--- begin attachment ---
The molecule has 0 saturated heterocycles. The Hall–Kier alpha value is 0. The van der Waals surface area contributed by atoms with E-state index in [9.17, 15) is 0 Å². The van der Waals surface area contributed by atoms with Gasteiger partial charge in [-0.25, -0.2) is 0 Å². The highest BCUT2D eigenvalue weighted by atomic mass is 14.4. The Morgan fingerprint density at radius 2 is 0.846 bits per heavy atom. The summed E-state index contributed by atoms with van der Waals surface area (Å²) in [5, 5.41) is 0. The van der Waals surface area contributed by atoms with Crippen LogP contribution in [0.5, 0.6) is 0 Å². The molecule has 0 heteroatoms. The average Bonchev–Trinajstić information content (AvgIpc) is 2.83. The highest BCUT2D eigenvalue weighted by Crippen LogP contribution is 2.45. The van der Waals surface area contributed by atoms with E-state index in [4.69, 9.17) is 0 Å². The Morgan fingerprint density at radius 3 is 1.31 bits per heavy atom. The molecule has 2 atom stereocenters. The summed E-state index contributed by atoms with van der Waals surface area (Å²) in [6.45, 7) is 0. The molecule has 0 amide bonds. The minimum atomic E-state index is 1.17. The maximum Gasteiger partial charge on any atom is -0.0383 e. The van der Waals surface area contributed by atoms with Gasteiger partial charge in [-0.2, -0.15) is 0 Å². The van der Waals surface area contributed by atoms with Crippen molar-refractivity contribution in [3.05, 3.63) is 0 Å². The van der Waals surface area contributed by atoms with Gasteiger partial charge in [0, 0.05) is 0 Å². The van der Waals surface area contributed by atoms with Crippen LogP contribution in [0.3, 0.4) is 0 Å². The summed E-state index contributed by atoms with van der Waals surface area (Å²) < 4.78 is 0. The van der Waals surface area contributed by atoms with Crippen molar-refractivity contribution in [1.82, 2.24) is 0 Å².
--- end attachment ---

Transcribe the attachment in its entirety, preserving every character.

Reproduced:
The molecule has 0 saturated heterocycles. The Hall–Kier alpha value is 0. The van der Waals surface area contributed by atoms with E-state index in [9.17, 15) is 0 Å². The van der Waals surface area contributed by atoms with Gasteiger partial charge in [-0.25, -0.2) is 0 Å². The highest BCUT2D eigenvalue weighted by atomic mass is 14.4. The Morgan fingerprint density at radius 2 is 0.846 bits per heavy atom. The summed E-state index contributed by atoms with van der Waals surface area (Å²) in [5, 5.41) is 0. The van der Waals surface area contributed by atoms with Crippen LogP contribution in [0.5, 0.6) is 0 Å². The molecule has 0 heteroatoms. The average Bonchev–Trinajstić information content (AvgIpc) is 2.83. The highest BCUT2D eigenvalue weighted by Crippen LogP contribution is 2.45. The van der Waals surface area contributed by atoms with E-state index in [4.69, 9.17) is 0 Å². The Morgan fingerprint density at radius 3 is 1.31 bits per heavy atom. The molecule has 2 atom stereocenters. The summed E-state index contributed by atoms with van der Waals surface area (Å²) in [6.45, 7) is 0. The molecule has 0 amide bonds. The minimum atomic E-state index is 1.17. The maximum Gasteiger partial charge on any atom is -0.0383 e. The van der Waals surface area contributed by atoms with Gasteiger partial charge in [-0.2, -0.15) is 0 Å². The van der Waals surface area contributed by atoms with Crippen molar-refractivity contribution in [3.05, 3.63) is 0 Å². The van der Waals surface area contributed by atoms with Gasteiger partial charge in [0, 0.05) is 0 Å². The van der Waals surface area contributed by atoms with Crippen LogP contribution in [0.3, 0.4) is 0 Å². The summed E-state index contributed by atoms with van der Waals surface area (Å²) < 4.78 is 0. The van der Waals surface area contributed by atoms with Crippen molar-refractivity contribution in [1.82, 2.24) is 0 Å².